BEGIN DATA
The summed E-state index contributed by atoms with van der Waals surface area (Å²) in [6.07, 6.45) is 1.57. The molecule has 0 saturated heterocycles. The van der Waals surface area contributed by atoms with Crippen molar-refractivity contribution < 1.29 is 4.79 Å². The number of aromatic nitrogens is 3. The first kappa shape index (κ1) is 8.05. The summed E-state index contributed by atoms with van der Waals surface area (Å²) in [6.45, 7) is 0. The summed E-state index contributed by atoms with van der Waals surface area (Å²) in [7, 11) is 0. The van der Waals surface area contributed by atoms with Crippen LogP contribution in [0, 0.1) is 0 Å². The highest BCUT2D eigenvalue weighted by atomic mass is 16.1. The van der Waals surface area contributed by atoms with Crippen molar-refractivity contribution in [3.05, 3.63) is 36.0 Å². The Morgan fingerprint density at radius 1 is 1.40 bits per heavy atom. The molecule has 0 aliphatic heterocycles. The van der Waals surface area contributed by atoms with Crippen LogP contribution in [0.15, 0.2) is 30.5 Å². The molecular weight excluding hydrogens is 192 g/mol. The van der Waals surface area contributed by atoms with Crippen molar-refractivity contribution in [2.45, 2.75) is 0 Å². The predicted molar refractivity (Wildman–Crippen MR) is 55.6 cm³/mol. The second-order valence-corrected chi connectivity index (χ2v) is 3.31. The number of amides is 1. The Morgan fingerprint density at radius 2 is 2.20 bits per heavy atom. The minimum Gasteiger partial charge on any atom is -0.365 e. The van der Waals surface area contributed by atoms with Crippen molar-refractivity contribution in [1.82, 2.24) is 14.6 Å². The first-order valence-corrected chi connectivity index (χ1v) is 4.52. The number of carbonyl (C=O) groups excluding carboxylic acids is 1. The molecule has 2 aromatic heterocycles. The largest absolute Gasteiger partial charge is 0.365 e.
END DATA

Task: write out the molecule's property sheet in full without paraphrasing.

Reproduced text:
The summed E-state index contributed by atoms with van der Waals surface area (Å²) in [6.07, 6.45) is 1.57. The molecule has 0 saturated heterocycles. The van der Waals surface area contributed by atoms with Crippen molar-refractivity contribution < 1.29 is 4.79 Å². The number of aromatic nitrogens is 3. The first kappa shape index (κ1) is 8.05. The summed E-state index contributed by atoms with van der Waals surface area (Å²) in [6.45, 7) is 0. The summed E-state index contributed by atoms with van der Waals surface area (Å²) in [7, 11) is 0. The van der Waals surface area contributed by atoms with Crippen LogP contribution in [0, 0.1) is 0 Å². The highest BCUT2D eigenvalue weighted by atomic mass is 16.1. The van der Waals surface area contributed by atoms with Crippen molar-refractivity contribution in [3.05, 3.63) is 36.0 Å². The Morgan fingerprint density at radius 1 is 1.40 bits per heavy atom. The molecule has 0 aliphatic heterocycles. The van der Waals surface area contributed by atoms with Crippen LogP contribution in [0.15, 0.2) is 30.5 Å². The molecular weight excluding hydrogens is 192 g/mol. The van der Waals surface area contributed by atoms with Crippen molar-refractivity contribution in [2.45, 2.75) is 0 Å². The predicted molar refractivity (Wildman–Crippen MR) is 55.6 cm³/mol. The second-order valence-corrected chi connectivity index (χ2v) is 3.31. The number of amides is 1. The Morgan fingerprint density at radius 2 is 2.20 bits per heavy atom. The minimum Gasteiger partial charge on any atom is -0.365 e. The van der Waals surface area contributed by atoms with Crippen molar-refractivity contribution in [1.82, 2.24) is 14.6 Å². The first-order valence-corrected chi connectivity index (χ1v) is 4.52. The number of carbonyl (C=O) groups excluding carboxylic acids is 1. The molecule has 2 aromatic heterocycles. The largest absolute Gasteiger partial charge is 0.365 e.